Here are some concept drawings of Otari and young Zona. This was a good chance to show Zona as a curious, care-free spirit. I also like seeing the contrast between Otari, a humble quite young man, and Zona.
They’ll have much to teach each other.
I took last week completely off, and I’ll be honest, I still have a fair bit of work to do on Chapter 5 before I start posting again. In the meantime, I thought I would share some of the concepts I did for Chapter 4.
In the story, a good amount of time passes between Chapters 3 and 4. It was necessary to provide new costumes for each character. Here are there first sketches with there new outfits.
Stay tuned in the next few days with more concept art and a really cool new piece of fan art!
I try to add at least one exotic new animal to each chapter of “Hominids”. In Chapter 1 it was that crazy razor blade fish, Chapter 2 we met Basse’s pet panther Serilda, and my personal favorite in Chapter 3 was the WildCoat Barking Toad! In Chapter 4, I was looking to add another bizarre animal to this strange world. It was also necessary for our heroes to get to their destination fairly quickly. I looked back to my old drawings from my childhood for inspiration. I was reminded that Keyli rode an Ostrich as his means of transportation. This was perfect! Although I didn’t want it to be an ostrich exactly. I had to “evolve” it, or “devolve” it in this case.
There was a couple things I knew I wanted to be present. The fact that they’re based on a non-flying birds was important to help make them a “one way” trip. If they flew then you’d wonder why in the world don’t they fly on these things everywhere. So I just made their wings larger for gliding, but not flying. From an evolutionary stand point this made sense to me. I couldn’t see a normal ostrich surviving in a world with giant skyscraper sized trees. They’d have to adapt a way to travel from tree to tree, not unlike a flying squirrel. It’s either that or die out.
Then I wanted an older species to base the bird on so that they weren’t just ostriches with a few minor adjustments. In October, I was in New York and we went to the American Natural History Museum. There is saw a skeleton that was exactly what I was looking for. A giant bird that existed in the Paleocene era 65 to 56 million years ago. It was called the Gastornis. So I created an intermediate bird between the Gastornis and Ostrich.
Below are some of my concept drawings. Check them out and let me know what you think.
Greeting Hominerds (I’m playing with what to call my few fans. If you come up with any good ones, let me know)!
Process is an important part of making a comic. I wanted to share where I begin when drawing a new chapter. After I’ve finished my second or third draft of the script, I move onto the thumbnail stage.
I like having all my thumbnails on a single page. That way I can look at the whole story at once and see how it flows. Then it’s just a matter of easy cut and paste edits. You can also look at the design of panels page to page. I ask myself, is there enough variety from page to page or do they all look similar? What pages need to take a minute to breath? Do I need a big panel to really accentuate the drama that is going on?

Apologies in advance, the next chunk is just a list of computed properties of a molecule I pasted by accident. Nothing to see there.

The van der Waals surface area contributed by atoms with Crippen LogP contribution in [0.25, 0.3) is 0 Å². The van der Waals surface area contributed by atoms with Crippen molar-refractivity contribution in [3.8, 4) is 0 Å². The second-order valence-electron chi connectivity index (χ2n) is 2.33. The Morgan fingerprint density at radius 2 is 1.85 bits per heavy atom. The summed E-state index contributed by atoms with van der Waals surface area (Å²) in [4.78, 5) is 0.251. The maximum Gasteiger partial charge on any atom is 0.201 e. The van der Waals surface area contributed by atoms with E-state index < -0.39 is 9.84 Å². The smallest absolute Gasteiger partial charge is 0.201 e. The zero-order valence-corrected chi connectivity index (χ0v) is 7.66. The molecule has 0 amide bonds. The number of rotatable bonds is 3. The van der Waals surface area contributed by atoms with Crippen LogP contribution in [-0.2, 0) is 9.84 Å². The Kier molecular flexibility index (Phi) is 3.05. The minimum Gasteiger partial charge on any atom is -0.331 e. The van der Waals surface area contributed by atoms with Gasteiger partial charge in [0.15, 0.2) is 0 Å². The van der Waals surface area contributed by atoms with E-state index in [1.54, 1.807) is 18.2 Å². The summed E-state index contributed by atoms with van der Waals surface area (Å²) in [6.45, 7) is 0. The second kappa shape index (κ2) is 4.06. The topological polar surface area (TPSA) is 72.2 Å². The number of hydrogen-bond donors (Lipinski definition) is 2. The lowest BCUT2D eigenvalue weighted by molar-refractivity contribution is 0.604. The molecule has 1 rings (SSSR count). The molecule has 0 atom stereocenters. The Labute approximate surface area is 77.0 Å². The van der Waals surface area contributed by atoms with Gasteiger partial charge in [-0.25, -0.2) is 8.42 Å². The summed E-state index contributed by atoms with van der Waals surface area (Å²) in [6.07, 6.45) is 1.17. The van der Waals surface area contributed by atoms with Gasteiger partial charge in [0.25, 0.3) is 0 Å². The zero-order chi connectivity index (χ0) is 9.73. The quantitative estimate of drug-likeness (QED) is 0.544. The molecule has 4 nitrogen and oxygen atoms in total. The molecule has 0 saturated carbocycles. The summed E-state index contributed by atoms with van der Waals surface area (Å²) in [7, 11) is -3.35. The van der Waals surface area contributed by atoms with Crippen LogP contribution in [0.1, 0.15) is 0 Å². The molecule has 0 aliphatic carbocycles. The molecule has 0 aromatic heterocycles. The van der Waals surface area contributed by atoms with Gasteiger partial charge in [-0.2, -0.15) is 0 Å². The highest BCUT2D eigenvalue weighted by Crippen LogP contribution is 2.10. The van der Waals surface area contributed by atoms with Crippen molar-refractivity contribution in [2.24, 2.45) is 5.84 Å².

It’s a really fun stage of the creative process, and can be done in just a few hours.
Setting is one of the most important parts of storytelling. It is a character that shapes everyone around it. This couldn’t be more true in Hominids. Early in development it was vital to understand this world. Creating a size comparison helped set the stage for each scene and grasp where everything takes place.
When we think of Neanderthals, we tend to think of the Ice Age. It was important for me to create a world that didn’t exactly fit into the history we know now. A forest that springs for the ocean, trees larger than the Empire State Building, and a mountain nowhere on our current landscape.
As a reader, this will hopefully give you a better incite of this almost alien landscape.
The process of building a comic page is different for every artist. Yes, the fundamentals are usually the same but the process is as varied as an artists drawing style. I am going to show you how I build a page for Hominids that seems the easiest and most fun for me. Click on the page for notes below the picture.
Outlining a story is one of the most difficult things to do. For a long time I attempted to write it down before writing the script. As an artist this was really hard. I found that drawing rough thumbnails while writing the script was much easier. This way I could visualize the whole story on one sheet of paper. Moving scenes around was much easier and I could visualize pacing.
Here is the new page of “Patient 0″! Only one more page to go so make sure you stop by tomorrow as well!
So you’ve probably noticed my old color palette used in this series. I really wanted the story to feel like it came out in the 70′s or 80′s. It was a lot of fun limiting my color range. If you are ever interested in in playing around with the same idea here are the old printing press color plate:
I highly recommend trying it out sometime.